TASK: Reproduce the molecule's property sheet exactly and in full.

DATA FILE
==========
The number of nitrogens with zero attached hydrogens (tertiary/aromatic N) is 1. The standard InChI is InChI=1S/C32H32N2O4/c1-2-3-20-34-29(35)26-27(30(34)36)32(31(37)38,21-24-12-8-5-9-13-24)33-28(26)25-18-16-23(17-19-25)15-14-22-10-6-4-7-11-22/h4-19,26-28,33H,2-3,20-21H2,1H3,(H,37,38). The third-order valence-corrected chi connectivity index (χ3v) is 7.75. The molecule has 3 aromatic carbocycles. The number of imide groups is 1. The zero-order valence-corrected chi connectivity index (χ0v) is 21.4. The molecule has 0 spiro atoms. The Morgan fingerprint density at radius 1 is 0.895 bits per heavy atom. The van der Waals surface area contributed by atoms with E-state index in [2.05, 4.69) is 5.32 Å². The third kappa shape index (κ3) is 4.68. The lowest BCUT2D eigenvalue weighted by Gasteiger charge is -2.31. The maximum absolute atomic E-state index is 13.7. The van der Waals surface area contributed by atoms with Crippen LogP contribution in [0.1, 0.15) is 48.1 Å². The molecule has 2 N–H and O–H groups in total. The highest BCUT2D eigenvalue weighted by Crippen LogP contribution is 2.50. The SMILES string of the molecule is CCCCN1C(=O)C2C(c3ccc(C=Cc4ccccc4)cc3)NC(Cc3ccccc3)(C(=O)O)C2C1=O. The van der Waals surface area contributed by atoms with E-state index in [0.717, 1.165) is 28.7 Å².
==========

The number of nitrogens with zero attached hydrogens (tertiary/aromatic N) is 1. The standard InChI is InChI=1S/C32H32N2O4/c1-2-3-20-34-29(35)26-27(30(34)36)32(31(37)38,21-24-12-8-5-9-13-24)33-28(26)25-18-16-23(17-19-25)15-14-22-10-6-4-7-11-22/h4-19,26-28,33H,2-3,20-21H2,1H3,(H,37,38). The third-order valence-corrected chi connectivity index (χ3v) is 7.75. The molecule has 3 aromatic carbocycles. The number of imide groups is 1. The zero-order valence-corrected chi connectivity index (χ0v) is 21.4. The molecule has 0 spiro atoms. The Morgan fingerprint density at radius 1 is 0.895 bits per heavy atom. The van der Waals surface area contributed by atoms with E-state index in [2.05, 4.69) is 5.32 Å². The third kappa shape index (κ3) is 4.68. The lowest BCUT2D eigenvalue weighted by Gasteiger charge is -2.31. The maximum absolute atomic E-state index is 13.7. The van der Waals surface area contributed by atoms with Crippen LogP contribution in [0.1, 0.15) is 48.1 Å². The molecule has 2 N–H and O–H groups in total. The highest BCUT2D eigenvalue weighted by Crippen LogP contribution is 2.50. The SMILES string of the molecule is CCCCN1C(=O)C2C(c3ccc(C=Cc4ccccc4)cc3)NC(Cc3ccccc3)(C(=O)O)C2C1=O. The van der Waals surface area contributed by atoms with E-state index in [0.717, 1.165) is 28.7 Å².